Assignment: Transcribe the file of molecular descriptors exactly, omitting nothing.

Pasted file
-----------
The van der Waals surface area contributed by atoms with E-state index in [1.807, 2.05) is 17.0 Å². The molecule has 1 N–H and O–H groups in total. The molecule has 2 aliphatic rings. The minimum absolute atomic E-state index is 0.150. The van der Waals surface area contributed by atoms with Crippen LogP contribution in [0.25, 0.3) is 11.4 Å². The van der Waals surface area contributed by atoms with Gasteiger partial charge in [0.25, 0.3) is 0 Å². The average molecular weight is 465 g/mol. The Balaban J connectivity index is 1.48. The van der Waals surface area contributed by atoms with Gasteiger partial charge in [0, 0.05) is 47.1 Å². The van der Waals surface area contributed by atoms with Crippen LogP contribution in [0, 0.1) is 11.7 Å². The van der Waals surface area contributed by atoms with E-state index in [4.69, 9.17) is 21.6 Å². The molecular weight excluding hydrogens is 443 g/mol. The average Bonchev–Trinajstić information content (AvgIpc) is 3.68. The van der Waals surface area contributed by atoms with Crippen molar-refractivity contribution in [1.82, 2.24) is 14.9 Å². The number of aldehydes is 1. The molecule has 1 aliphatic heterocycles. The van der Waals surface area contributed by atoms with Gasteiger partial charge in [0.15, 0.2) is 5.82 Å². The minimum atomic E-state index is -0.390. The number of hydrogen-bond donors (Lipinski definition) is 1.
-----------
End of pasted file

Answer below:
The van der Waals surface area contributed by atoms with E-state index in [1.807, 2.05) is 17.0 Å². The molecule has 1 N–H and O–H groups in total. The molecule has 2 aliphatic rings. The minimum absolute atomic E-state index is 0.150. The van der Waals surface area contributed by atoms with Crippen LogP contribution in [0.25, 0.3) is 11.4 Å². The van der Waals surface area contributed by atoms with Gasteiger partial charge in [0.25, 0.3) is 0 Å². The average molecular weight is 465 g/mol. The Balaban J connectivity index is 1.48. The van der Waals surface area contributed by atoms with Gasteiger partial charge in [0, 0.05) is 47.1 Å². The van der Waals surface area contributed by atoms with Crippen LogP contribution in [0, 0.1) is 11.7 Å². The van der Waals surface area contributed by atoms with E-state index in [4.69, 9.17) is 21.6 Å². The molecular weight excluding hydrogens is 443 g/mol. The average Bonchev–Trinajstić information content (AvgIpc) is 3.68. The van der Waals surface area contributed by atoms with Crippen molar-refractivity contribution in [1.82, 2.24) is 14.9 Å². The number of aldehydes is 1. The molecule has 1 aliphatic heterocycles. The van der Waals surface area contributed by atoms with Gasteiger partial charge in [0.15, 0.2) is 5.82 Å². The minimum atomic E-state index is -0.390. The number of hydrogen-bond donors (Lipinski definition) is 1.